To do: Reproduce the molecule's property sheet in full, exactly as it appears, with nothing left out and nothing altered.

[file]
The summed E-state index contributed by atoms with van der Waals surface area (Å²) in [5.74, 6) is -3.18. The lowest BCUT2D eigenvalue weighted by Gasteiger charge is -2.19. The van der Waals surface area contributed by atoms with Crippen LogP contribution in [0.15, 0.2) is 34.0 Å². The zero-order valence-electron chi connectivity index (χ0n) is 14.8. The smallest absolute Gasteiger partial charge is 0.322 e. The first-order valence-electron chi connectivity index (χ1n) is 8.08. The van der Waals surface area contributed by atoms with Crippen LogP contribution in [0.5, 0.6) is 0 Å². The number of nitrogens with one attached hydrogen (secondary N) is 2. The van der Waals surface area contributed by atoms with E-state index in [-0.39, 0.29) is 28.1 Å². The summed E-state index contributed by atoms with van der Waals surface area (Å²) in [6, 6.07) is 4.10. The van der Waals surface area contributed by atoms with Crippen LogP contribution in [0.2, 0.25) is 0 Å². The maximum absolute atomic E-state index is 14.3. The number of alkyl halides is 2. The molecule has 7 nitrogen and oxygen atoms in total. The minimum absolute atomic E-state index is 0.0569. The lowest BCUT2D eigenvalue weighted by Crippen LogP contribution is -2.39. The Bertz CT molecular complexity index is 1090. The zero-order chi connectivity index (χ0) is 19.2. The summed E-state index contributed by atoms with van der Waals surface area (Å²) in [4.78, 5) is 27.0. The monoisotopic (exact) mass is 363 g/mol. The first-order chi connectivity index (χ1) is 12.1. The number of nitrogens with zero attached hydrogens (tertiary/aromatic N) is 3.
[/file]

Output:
The summed E-state index contributed by atoms with van der Waals surface area (Å²) in [5.74, 6) is -3.18. The lowest BCUT2D eigenvalue weighted by Gasteiger charge is -2.19. The van der Waals surface area contributed by atoms with Crippen LogP contribution in [0.15, 0.2) is 34.0 Å². The zero-order valence-electron chi connectivity index (χ0n) is 14.8. The smallest absolute Gasteiger partial charge is 0.322 e. The first-order valence-electron chi connectivity index (χ1n) is 8.08. The van der Waals surface area contributed by atoms with Crippen LogP contribution in [0.5, 0.6) is 0 Å². The number of nitrogens with one attached hydrogen (secondary N) is 2. The van der Waals surface area contributed by atoms with E-state index in [-0.39, 0.29) is 28.1 Å². The summed E-state index contributed by atoms with van der Waals surface area (Å²) in [6, 6.07) is 4.10. The van der Waals surface area contributed by atoms with Crippen LogP contribution in [0.2, 0.25) is 0 Å². The maximum absolute atomic E-state index is 14.3. The number of alkyl halides is 2. The molecule has 7 nitrogen and oxygen atoms in total. The minimum absolute atomic E-state index is 0.0569. The lowest BCUT2D eigenvalue weighted by Crippen LogP contribution is -2.39. The Bertz CT molecular complexity index is 1090. The zero-order chi connectivity index (χ0) is 19.2. The summed E-state index contributed by atoms with van der Waals surface area (Å²) in [4.78, 5) is 27.0. The monoisotopic (exact) mass is 363 g/mol. The first-order chi connectivity index (χ1) is 12.1. The number of nitrogens with zero attached hydrogens (tertiary/aromatic N) is 3.